Google Replacing GTK2 With Aura In Chrome 35
Written by Michael Larabel in Google on 11 March 2014 at 10:16 PM EDT. 40 Comments
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Google will finally be migrating from GTK2 to their own Aura UI code with a target of Chrome/Chromium 35.

We have known going back to October of last year that Google has been aiming for their Aura UI on Linux and the initial target was for version 33, but now it looks like version 35 is when the GTK+ interface will be replaced.

Google's Elliot Glaysher sent out a mailing list post this week encouraging Linux users to install google-chrome-unstable for testing out the new interface.

For why the GTK+ interface is being replaced, there's several reasons. One of the big reasons is that the Aura user-interface is universal across Chrome's supported platforms (sans OS X). The Aura stack runs on Windows, Chromium OS, and Linux so it's easier to ship features for this UI. Additionally, the Aura interface will correct some long-standing performance issues with Chrome/Chromium on Linux, especially with being able to better utilize the GPU on Linux. In particular, the Aura-based Chrome browser will now use one OpenGL context per-window rather than per-tab.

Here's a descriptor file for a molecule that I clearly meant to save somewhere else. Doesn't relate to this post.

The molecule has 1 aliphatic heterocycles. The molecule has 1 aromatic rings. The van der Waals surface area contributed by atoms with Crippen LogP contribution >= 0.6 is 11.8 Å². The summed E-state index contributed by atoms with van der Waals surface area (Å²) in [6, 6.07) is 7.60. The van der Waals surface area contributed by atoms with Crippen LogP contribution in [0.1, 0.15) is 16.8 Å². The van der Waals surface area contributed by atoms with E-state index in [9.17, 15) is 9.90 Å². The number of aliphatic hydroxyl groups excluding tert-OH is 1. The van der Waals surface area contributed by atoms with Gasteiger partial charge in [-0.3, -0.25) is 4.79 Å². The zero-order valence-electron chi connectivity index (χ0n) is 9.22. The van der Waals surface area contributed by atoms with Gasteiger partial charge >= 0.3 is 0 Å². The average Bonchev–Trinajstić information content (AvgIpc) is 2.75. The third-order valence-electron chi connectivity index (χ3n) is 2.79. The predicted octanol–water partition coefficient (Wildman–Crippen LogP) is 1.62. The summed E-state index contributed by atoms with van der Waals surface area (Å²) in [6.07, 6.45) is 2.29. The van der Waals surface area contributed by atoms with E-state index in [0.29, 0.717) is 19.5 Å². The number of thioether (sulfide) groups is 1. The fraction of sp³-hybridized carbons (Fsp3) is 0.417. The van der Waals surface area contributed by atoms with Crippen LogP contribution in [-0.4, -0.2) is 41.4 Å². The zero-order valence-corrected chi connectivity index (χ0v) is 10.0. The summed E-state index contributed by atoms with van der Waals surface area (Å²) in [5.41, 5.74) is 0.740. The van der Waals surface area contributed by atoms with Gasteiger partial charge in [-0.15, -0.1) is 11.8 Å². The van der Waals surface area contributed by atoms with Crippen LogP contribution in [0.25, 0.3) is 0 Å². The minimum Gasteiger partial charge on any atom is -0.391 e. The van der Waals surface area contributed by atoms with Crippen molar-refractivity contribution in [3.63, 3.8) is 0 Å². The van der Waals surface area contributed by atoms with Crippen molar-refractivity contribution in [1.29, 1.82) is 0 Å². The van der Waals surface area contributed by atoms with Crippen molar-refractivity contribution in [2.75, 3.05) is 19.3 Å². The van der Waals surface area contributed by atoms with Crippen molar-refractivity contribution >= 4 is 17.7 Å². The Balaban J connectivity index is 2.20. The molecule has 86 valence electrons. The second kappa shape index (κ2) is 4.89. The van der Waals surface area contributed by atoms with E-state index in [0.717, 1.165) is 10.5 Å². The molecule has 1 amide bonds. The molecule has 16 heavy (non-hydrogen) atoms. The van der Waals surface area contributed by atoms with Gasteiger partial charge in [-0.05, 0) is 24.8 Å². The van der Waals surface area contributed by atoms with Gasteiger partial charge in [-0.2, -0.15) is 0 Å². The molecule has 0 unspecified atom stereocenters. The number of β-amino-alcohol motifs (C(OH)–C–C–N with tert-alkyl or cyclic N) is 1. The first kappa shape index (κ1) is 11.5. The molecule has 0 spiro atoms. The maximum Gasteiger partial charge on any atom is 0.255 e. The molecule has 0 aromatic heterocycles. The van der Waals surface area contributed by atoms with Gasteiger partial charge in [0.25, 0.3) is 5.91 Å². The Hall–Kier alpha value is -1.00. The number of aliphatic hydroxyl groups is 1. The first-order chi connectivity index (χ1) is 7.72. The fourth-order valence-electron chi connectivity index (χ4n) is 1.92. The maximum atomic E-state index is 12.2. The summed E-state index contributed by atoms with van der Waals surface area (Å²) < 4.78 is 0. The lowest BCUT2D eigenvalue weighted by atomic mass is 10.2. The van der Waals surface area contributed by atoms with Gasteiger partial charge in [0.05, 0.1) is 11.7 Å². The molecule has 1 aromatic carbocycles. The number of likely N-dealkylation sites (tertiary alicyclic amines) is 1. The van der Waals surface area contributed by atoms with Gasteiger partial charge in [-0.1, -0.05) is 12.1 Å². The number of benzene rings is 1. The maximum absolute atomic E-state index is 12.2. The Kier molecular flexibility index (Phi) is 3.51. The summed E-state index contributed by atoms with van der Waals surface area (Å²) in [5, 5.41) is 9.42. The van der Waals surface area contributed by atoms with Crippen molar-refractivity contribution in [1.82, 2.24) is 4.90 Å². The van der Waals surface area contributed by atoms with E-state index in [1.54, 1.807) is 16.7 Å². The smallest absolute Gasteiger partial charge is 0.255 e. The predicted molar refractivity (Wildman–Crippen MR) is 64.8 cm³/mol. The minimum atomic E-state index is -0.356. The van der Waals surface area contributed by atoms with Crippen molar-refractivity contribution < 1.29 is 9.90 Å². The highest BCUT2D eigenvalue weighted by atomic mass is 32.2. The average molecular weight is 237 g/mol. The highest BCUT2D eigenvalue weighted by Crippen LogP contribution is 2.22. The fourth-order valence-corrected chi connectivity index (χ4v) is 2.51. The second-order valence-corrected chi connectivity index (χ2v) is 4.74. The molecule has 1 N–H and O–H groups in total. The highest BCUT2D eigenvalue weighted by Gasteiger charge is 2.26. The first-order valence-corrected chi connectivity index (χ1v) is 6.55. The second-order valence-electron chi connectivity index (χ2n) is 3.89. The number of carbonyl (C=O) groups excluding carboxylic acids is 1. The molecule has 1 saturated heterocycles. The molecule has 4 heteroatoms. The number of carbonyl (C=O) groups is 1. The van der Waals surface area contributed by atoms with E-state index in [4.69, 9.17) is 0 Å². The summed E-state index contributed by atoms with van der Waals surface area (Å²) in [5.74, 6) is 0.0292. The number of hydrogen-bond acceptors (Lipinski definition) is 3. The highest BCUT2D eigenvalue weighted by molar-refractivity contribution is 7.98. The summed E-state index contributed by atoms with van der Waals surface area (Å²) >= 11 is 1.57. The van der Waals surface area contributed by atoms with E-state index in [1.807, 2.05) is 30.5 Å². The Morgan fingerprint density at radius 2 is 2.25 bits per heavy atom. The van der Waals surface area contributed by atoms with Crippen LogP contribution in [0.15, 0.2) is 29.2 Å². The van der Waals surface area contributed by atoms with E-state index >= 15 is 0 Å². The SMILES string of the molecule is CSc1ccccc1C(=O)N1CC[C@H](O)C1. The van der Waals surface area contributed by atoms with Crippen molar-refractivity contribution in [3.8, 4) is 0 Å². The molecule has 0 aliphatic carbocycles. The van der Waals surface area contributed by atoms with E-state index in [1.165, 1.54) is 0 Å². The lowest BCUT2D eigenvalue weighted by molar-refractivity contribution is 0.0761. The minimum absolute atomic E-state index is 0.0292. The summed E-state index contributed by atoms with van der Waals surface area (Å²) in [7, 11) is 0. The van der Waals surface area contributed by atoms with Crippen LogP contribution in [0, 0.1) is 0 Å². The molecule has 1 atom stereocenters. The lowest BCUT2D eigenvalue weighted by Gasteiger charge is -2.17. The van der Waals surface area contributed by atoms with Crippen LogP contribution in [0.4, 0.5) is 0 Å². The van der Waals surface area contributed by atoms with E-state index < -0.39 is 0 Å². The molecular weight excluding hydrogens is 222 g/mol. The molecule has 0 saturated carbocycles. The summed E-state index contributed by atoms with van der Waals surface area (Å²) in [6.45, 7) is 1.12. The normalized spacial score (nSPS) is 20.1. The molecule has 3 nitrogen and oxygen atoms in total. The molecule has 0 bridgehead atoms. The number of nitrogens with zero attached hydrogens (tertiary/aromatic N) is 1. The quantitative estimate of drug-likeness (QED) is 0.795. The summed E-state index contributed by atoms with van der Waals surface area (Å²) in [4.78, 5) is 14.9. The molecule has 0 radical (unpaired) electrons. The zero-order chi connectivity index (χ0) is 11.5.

Fortunately, Aura already works on Wayland and should Aura on Linux should be in good shape by the time Chrome 35 ships although additional testing is requested by the Chrome/Chromium Linux community. Those wanting to find more background information on Aura can visit Chromium.org.
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Michael Larabel is the principal author of Phoronix.com and founded the web-site in 2004 with a focus on enriching the Linux hardware experience and being the largest web-site devoted to Linux hardware reviews, particularly for products relevant to Linux gamers and enthusiasts but also commonly reviewing servers/workstations and embedded Linux devices. Michael has written more than 10,000 articles covering the state of Linux hardware support, Linux performance, graphics hardware drivers, and other topics. Michael is also the lead developer of the Phoronix Test Suite, Phoromatic, and OpenBenchmarking.org automated testing software. He can be followed via Twitter or contacted via MichaelLarabel.com.

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